Why Marketing Doesn’t Deliver

October 26, 2016

Every organisation in the world spends a fortune on marketing, to the extent the DeliveryDemon would have to go entirely off the grid to avoid the deluge. With that volume, it’s not surprising that it’s easy to find examples of stupidity. One of the commonest marketing fails is when an organisation is so busy preening its corporate ego that it completely loses site of the real customer experience. Microsoft’s latest idiocy provides a classic example.

For most people, email is a utility – boring stuff but it needs to be there and usable, low key but reliable. It doesn’t have to look pretty or to keep coming up with new bells and whistles when a typical user ignores most of the facilities already in existence. Hotmail used to be a good utilitarian email. It popped up quickly on the screen. It was easy to skim through emails and get rid of the trash. Emails could be sorted. There were reasonable filters. It was pretty good at identifying spam. And, having been around for so long, a hotmail address was reasonably memorable.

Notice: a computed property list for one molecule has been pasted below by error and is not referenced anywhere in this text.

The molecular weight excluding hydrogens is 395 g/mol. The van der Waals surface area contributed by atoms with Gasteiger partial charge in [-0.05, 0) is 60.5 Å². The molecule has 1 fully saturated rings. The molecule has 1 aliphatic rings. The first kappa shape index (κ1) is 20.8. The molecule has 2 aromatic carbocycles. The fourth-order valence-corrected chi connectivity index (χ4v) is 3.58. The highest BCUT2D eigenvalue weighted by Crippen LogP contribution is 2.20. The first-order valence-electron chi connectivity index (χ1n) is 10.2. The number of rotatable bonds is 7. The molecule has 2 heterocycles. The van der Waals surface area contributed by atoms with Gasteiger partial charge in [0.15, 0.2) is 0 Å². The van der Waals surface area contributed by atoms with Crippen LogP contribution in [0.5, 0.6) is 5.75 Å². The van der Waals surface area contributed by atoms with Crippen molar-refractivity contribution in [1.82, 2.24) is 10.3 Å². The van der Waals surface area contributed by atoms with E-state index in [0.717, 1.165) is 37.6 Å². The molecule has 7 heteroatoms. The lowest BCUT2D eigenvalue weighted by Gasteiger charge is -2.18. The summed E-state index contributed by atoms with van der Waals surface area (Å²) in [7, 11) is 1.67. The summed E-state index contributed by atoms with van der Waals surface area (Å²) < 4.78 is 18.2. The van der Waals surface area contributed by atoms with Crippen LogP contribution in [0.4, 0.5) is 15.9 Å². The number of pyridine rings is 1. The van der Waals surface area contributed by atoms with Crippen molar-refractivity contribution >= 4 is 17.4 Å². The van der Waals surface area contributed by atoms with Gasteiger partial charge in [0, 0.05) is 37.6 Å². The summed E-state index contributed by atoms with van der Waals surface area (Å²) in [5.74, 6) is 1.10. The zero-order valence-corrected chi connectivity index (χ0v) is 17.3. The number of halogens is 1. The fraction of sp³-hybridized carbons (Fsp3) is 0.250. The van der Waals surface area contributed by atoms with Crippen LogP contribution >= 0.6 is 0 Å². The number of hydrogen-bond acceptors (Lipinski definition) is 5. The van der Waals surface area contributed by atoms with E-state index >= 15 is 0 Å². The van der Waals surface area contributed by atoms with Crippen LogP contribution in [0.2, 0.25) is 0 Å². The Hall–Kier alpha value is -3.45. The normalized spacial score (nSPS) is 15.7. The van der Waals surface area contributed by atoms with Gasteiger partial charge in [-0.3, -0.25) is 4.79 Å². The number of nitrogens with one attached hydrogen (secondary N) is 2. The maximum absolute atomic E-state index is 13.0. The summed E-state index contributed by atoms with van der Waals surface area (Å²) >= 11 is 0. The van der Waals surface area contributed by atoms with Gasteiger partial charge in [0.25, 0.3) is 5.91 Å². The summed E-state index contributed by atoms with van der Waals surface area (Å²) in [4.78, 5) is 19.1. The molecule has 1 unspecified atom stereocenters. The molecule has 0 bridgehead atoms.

For a good while after taking it over, Microsoft let Hotmail be. Then came the change to Outlook. Now Outlook on a business network has been a pretty reasonable utility too, but that wasn’t carried forward when Hotmail became Outlook. Loading became painfully slow. Months later it hasn’t improved. On an iPad it’s still totally unreliable, verging on unusable. First it displays a smug little picture showing how the floppy disc supersedes snail mail. Below that appears what the DeliveryDemon at first assumed to be a progress bar. Actually it’s a throwback to the 1980s, when time and again users would watch the blue bar inch painfully slowly across the screen, only to freeze when it reached a fraction from the end. Time and again it does this, with refresh and URL reentry making not the slightest bit of difference. The DeliveryDemon has left the progress bar for 40 minutes and it still didn’t display any emails, hit refresh over 100 times without anything useful happening. Sometimes there is a complete access fail because the site has failed entirely. And of course there are no updates from Microsoft to let users know what is happening.